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The University of Tennessee, Knoxville, the UT Libraries and many of its friends and benefactors recently celebrated the acquisition of the Libraries’ 3 millionth volume, “TSVLVKI SQCLVCLV, A Cherokee Spelling Book.”

The Cherokee speller was published in Knoxville, Tenn., in 1819. The Libraries’ copy is one of only three known to exist.

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During remarks at the celebration, UT Knoxville Chancellor Jimmy G. Cheek and Provost Susan Martin praised the Libraries and its staff for their contributions to scholarship on the Knoxville campus and around the world. Dean of Libraries Barbara Dewey outlined other notable milestones in the Libraries’ history and reflected on the importance of collecting and preserving historical Tennessee documents.

“This book strengthens our exceptional collections of early Knoxville imprints and material documenting the region’s history,” Dewey said, “including the history of the Cherokee and their removal from this area. It is our hope that the UT Libraries becomes a national center of research and historical materials on the Cherokee.”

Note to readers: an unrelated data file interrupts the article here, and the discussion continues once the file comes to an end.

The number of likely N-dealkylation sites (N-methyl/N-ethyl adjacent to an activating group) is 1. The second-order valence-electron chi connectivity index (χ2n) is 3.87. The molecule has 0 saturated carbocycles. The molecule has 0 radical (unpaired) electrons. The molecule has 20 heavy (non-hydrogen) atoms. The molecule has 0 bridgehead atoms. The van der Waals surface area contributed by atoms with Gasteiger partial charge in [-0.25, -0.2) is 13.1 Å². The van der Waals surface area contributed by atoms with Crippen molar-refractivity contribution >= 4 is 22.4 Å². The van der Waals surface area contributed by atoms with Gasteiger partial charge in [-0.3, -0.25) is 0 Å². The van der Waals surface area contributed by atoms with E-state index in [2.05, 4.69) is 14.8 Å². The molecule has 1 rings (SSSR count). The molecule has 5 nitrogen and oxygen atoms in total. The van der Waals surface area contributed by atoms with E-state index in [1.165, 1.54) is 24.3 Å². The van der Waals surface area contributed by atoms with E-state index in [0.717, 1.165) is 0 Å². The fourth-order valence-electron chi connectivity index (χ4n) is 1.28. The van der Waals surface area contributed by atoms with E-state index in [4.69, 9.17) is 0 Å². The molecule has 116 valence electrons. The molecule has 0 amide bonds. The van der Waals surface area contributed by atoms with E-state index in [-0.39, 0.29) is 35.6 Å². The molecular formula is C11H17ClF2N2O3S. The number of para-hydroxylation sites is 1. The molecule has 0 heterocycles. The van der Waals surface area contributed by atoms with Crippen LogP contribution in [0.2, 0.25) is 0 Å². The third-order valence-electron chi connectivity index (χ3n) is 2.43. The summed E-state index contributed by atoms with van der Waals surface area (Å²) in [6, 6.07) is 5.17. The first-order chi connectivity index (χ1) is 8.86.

Before guests visited the Special Collections area where the rare volume was on display, Vicki Rozema, author of several books on Cherokee history and culture, discussed the history of the book.

“TSVLVKI SQCLVCLV” was the work of missionary Daniel Butrick and David Brown, Butrick’s Cherokee student at the Brainerd Mission in Chattanooga, Tenn.

The Brainerd Mission was one of many Christian missions founded in the early 19th century as part of the religious revival in America known as the “Second Great Awakening.” Butrick and Brown’s slim volume of only 61 pages, which uses the Roman alphabet to transcribe the Cherokee language, predated the well-known syllabary created by Sequoyah.

Daniel Butrick marched with the Cherokees on the “Trail of Tears” to Indian Territory in Oklahoma during the Indian Removals of the 1830s. Rozema told the audience that the journal Butrick kept along the way is one of the most poignant and thorough records of that tragic journey.

“The book is a compelling and important document of the early 19th century in East Tennessee, and a fitting symbol for this milestone in the progression of the University of Tennessee Libraries,” Dewey said.